Trying To Quit Ozempic? Here’s What Nutrition Experts Say You Should Eat
If you took Ozempic for weight loss, it may be time to plan for a future without it. Here's a healthy sample menu to help keep the pounds off.
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According to the experts, Ozempic is one of the most effective methods to pursue weight loss, if one of the most controversial. In a 2021 study in the prominent New England Journal of Medicine, people who took Ozempic and made healthy lifestyle changes lost on average approximately 15% of their body weight after a year and four months.
But there’s a shortage of Ozempic—whose primary indication is for diabetes patients—due to supply chain issues that began before the drug even hit the US market. Plus, Ozempic, whose generic name is semaglutide, is extremely expensive, and many insurance companies don’t cover the drug when a healthcare provider prescribes it for obesity. (One individual taking a similar drug to Ozempic told us they pay around $1,400 per month out of pocket.)
Because of these challenges, more and more people are being forced to quit or come off Ozempic, which is leading to an increasing number of people who ask the question: Is there a specific diet I can follow that will help keep off the weight I lost on Ozempic? The Healthy @Reader’s Digest spoke with experts to find out what you should and shouldn’t be eating to help maintain weight loss after you quit Ozempic.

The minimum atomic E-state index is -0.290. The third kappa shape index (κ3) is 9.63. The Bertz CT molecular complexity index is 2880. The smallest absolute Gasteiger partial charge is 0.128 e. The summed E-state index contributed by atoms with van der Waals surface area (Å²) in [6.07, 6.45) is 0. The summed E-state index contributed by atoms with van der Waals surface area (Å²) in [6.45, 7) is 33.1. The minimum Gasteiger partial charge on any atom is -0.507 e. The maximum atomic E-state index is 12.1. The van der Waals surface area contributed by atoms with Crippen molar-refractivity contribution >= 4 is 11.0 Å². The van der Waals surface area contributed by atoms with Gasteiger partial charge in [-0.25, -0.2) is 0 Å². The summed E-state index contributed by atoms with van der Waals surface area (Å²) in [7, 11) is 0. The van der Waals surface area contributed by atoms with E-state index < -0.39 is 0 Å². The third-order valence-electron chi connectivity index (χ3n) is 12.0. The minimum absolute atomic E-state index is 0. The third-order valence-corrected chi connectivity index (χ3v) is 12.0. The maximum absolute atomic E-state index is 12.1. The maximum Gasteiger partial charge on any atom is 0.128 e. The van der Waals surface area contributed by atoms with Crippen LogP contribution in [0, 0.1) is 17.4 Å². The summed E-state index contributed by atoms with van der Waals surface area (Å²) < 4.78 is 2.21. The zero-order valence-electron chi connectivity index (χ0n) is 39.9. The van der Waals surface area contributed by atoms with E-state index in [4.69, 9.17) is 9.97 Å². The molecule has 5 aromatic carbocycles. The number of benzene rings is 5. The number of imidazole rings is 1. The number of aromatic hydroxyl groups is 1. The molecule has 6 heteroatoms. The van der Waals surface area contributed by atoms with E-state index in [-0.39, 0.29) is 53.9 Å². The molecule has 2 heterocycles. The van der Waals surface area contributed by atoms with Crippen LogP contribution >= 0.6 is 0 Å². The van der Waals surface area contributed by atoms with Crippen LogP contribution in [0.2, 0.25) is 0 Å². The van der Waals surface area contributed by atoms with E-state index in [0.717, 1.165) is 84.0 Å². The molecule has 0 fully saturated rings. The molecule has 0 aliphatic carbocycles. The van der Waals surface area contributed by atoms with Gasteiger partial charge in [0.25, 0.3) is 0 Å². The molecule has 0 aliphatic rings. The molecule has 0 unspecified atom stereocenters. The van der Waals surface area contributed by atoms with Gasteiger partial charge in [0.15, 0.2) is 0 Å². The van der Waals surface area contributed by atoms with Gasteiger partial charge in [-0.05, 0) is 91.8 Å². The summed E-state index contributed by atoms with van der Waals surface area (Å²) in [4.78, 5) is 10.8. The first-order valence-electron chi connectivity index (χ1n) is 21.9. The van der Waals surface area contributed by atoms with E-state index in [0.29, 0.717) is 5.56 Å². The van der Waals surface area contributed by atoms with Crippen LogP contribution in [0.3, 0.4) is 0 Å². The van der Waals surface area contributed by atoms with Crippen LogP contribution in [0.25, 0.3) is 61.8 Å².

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Is there a specific diet I should follow after I stop taking Ozempic?
“For someone looking to maintain their weight loss after coming off Ozempic, weight maintenance is all about balancing the amount of food you’re putting into your body with the amount of energy you’re burning,” explains Tara Schmidt, M. Ed., RDN, and lead dietitian with the Mayo Clinic Diet.
The experts say to lose weight, most people need to eat around 500 calories fewer than the number of calories they burn per day. To maintain weight loss, most people should try to consume the same amount of calories they normally expend.
Dr. Andrew Kraftson, MD, who is a clinical associate professor of endocrinology and the director of the post-bariatric endocrinology clinic and weight navigation program at the University of Michigan, Ann Arbor, explains that how many calories you burn on a daily basis on average is called your basal metabolic rate (BMR). To determine your BMR, use the following formulas:
For men or AMAB (assigned male at birth):
- Multiply your weight in pounds x 6.23. To the number you get, add 66. This equals A.
- Multiply your height in inches x 12.7. This equals B. (If you are five feet tall, your height in inches is 60.)
- Add A+B to get C.
- Multiply 6.8 x your age in years to get D.
- C – D = your basal metabolic rate.
For women or AFAB (assigned female at birth):
- Multiply your weight in pounds x 4.35. To the number you get, add 655. This equals A.
- Multiply your height in inches x 4.7. This equals B. (If you are five feet tall, your height in inches is 60.)
- Add A+B to get C.
- Multiply 4.7 x your age in years to get D.
- C – D = your basal metabolic rate.
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Consistency is key
As important as it is to keep track of and control your daily caloric intake, experts like Kraftson say the most important thing you can do to maintain weight loss or continue to lose weight is to pick a diet and stick with it. “Fortunately, the science shows that almost any diet can be effective when followed consistently,” explains Kraftson. “There’s evidence to support the effectiveness of the Mediterranean diet, low carbohydrate or ketogenic diets, and regular calorie restriction diets—but the key is really consistency, it’s what pays dividends.”